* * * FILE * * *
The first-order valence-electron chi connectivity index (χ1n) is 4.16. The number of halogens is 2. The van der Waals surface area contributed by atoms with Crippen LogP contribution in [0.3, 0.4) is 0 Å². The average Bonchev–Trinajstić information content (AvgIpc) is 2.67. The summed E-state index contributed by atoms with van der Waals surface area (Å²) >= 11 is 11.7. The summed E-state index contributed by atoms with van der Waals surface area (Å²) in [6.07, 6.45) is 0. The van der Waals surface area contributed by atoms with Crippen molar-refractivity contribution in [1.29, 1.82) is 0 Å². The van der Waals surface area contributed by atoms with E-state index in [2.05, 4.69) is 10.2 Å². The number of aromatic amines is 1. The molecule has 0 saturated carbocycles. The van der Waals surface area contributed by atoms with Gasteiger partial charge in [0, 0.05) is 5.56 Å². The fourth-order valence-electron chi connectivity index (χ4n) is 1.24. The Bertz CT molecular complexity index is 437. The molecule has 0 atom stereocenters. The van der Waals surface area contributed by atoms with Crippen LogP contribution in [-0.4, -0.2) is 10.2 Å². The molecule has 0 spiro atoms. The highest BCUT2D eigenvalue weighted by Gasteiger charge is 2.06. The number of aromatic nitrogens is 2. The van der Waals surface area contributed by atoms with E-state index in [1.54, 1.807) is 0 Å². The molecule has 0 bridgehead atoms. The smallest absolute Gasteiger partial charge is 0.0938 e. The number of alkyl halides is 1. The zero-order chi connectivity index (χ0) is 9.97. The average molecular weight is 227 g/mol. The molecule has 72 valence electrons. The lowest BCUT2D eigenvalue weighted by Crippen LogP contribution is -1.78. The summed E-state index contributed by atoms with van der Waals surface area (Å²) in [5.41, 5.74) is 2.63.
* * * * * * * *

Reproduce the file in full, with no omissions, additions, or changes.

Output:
The first-order valence-electron chi connectivity index (χ1n) is 4.16. The number of halogens is 2. The van der Waals surface area contributed by atoms with Crippen LogP contribution in [0.3, 0.4) is 0 Å². The average Bonchev–Trinajstić information content (AvgIpc) is 2.67. The summed E-state index contributed by atoms with van der Waals surface area (Å²) >= 11 is 11.7. The summed E-state index contributed by atoms with van der Waals surface area (Å²) in [6.07, 6.45) is 0. The van der Waals surface area contributed by atoms with Crippen molar-refractivity contribution in [1.29, 1.82) is 0 Å². The van der Waals surface area contributed by atoms with E-state index in [2.05, 4.69) is 10.2 Å². The number of aromatic amines is 1. The molecule has 0 saturated carbocycles. The van der Waals surface area contributed by atoms with Gasteiger partial charge in [0, 0.05) is 5.56 Å². The fourth-order valence-electron chi connectivity index (χ4n) is 1.24. The Bertz CT molecular complexity index is 437. The molecule has 0 atom stereocenters. The van der Waals surface area contributed by atoms with Crippen LogP contribution in [-0.4, -0.2) is 10.2 Å². The molecule has 0 spiro atoms. The highest BCUT2D eigenvalue weighted by Gasteiger charge is 2.06. The number of aromatic nitrogens is 2. The van der Waals surface area contributed by atoms with E-state index in [1.54, 1.807) is 0 Å². The molecule has 0 bridgehead atoms. The smallest absolute Gasteiger partial charge is 0.0938 e. The number of alkyl halides is 1. The zero-order chi connectivity index (χ0) is 9.97. The average molecular weight is 227 g/mol. The molecule has 72 valence electrons. The lowest BCUT2D eigenvalue weighted by Crippen LogP contribution is -1.78. The summed E-state index contributed by atoms with van der Waals surface area (Å²) in [5.41, 5.74) is 2.63.